“Much to my complete shock, the response was far and away from what I was expecting.”

Waldon isn’t a traditional reporter. She didn’t go to school for it. She was just a hard-core baseball fan when, back in 2014, she sort of cold-called an editor at Bless You Boys, a popular website devoted to all things Tigers coverage. She wanted to write, the editor said yes. Then, the catch: How about the minor leagues?

Waldon’s first thought: “Why?”

“It was a little pre-prospect revolution,” Waldon said, with a laugh.

But she gladly accepted the gig, which worked out nicely, with the Tigers’ Single-A affiliate, the West Michigan Whitecaps, just a 15-minute drive from her house.

She became a regular at the ballparks, eventually spring trainings and Arizona Fall Leagues, too, with her minor-league reports earning her the big social-media following — eventually leading to writing opportunities at national outlets, like The Athletic for a while, and today, Baseball America. She worked her way up, slow and steady, not unlike mid-round baseball draft. She’s no bonus baby.

But it’s her interaction with the players that stands out most to them. She isn’t immediately all business during interviews. She wants to know about the player, their background, their real story. It’s not unusual for Waldon to message a minor-leaguer asking about an injury, or congratulating them on a marriage of the birth of a child, or celebrating — like with Watkins, last July — a major-league debut.

“She’s really efficient with her work,” said Tyler Freeman, an infielder and top prospect with the Cleveland Indians’ system. “But she’ll reach out just to see how you’re doing and stuff.

“I don’t think there are many reporters doing that.”

Waldon defends breaking that fourth wall: “It really is a family. I feel like they’re all little brothers.”

There’s that connection, and hence the reaction to her cancer diagnosis — which includes a treatment plan of six cycles, one every three weeks, that should run into June. She’s received hundreds of messages, via text, call or direct messages, from scouts, coaches and, mostly, players — plus, of course, fans of her work. She’s had messages from Australia, Venezuela, the Dominican Republic, Canada and the United Kingdom. One player recently texted her, “Gotta remember, leave it all out on the field,” an inside joke between a reporter and athlete who can’t stand canned cliches.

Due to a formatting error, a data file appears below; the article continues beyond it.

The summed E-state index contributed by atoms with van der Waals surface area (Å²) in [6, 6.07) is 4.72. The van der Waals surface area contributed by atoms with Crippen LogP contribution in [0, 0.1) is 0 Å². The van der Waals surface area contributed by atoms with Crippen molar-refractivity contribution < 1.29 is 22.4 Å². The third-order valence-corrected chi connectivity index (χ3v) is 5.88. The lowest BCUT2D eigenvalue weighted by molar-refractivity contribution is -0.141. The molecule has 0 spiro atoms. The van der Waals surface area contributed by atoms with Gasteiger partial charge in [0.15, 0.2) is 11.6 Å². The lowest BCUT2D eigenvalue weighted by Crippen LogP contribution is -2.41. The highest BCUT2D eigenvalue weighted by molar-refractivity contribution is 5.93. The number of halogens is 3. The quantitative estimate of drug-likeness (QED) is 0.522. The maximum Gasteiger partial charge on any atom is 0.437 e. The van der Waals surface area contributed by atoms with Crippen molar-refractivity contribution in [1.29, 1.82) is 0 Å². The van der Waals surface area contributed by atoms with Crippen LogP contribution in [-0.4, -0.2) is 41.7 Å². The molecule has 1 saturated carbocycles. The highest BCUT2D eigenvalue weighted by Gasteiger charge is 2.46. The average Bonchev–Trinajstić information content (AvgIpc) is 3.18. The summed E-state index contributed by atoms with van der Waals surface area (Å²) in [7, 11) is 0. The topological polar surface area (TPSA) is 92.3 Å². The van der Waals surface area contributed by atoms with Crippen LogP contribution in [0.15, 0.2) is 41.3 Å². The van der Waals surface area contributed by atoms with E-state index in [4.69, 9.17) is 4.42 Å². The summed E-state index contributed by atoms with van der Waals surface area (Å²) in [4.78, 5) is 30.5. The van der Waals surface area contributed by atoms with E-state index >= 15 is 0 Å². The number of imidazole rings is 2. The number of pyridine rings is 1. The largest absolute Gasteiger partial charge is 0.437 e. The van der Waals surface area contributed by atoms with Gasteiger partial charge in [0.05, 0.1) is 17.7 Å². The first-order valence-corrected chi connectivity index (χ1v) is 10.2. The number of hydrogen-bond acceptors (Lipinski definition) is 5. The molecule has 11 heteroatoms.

Then there was Rob Friedman, a baseball analyst for ESPN and a popular social-media figure whose “Pitching Ninja” clothing line is popular throughout the game.

He wanted to find a way to help, so he launched a shirt with his logo, colored in pink for breast cancer, with all proceeds going to Waldon. Friedman normally keeps his shirt lines up for a couple of days; this one he kept up for a couple of weeks — and when he closed it, there was a loud outcry to sell them again. He figures he has sold at least a thousand. Players and coaches are posting them on Twitter, including Tigers pitching coach Chris Fetter.

“I thought people would want to help. I knew she’s done so much, and people would want to give back,” Friedman said. “I was just talking to a friend. It’s almost like ‘It’s a Wonderful Life,’ where George Bailey does all this stuff for people … and in the end, when he needs help, they actually come back with money at the table and help him out.

“People she’s helped out are helping her out in a time of need. It is great.”


Twitter: @tonypaul1984